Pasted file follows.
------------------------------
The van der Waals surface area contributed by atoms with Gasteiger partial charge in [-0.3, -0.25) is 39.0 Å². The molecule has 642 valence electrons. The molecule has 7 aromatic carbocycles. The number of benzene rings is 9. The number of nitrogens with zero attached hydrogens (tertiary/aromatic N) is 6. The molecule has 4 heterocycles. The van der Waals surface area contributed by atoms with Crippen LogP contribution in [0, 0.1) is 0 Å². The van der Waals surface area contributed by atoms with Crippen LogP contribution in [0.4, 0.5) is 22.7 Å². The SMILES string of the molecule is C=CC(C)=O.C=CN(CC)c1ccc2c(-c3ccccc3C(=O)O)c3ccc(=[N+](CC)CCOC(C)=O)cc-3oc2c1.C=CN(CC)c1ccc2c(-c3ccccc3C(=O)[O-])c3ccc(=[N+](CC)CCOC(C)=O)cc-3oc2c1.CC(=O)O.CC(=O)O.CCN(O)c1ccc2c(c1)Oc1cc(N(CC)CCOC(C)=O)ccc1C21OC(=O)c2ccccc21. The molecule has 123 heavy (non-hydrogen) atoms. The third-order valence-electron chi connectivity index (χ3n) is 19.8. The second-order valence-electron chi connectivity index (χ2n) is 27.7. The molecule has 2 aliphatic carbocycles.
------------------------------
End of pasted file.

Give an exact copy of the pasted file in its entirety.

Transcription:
The van der Waals surface area contributed by atoms with Gasteiger partial charge in [-0.3, -0.25) is 39.0 Å². The molecule has 642 valence electrons. The molecule has 7 aromatic carbocycles. The number of benzene rings is 9. The number of nitrogens with zero attached hydrogens (tertiary/aromatic N) is 6. The molecule has 4 heterocycles. The van der Waals surface area contributed by atoms with Crippen LogP contribution in [0, 0.1) is 0 Å². The van der Waals surface area contributed by atoms with Crippen LogP contribution in [0.4, 0.5) is 22.7 Å². The SMILES string of the molecule is C=CC(C)=O.C=CN(CC)c1ccc2c(-c3ccccc3C(=O)O)c3ccc(=[N+](CC)CCOC(C)=O)cc-3oc2c1.C=CN(CC)c1ccc2c(-c3ccccc3C(=O)[O-])c3ccc(=[N+](CC)CCOC(C)=O)cc-3oc2c1.CC(=O)O.CC(=O)O.CCN(O)c1ccc2c(c1)Oc1cc(N(CC)CCOC(C)=O)ccc1C21OC(=O)c2ccccc21. The molecule has 123 heavy (non-hydrogen) atoms. The third-order valence-electron chi connectivity index (χ3n) is 19.8. The second-order valence-electron chi connectivity index (χ2n) is 27.7. The molecule has 2 aliphatic carbocycles.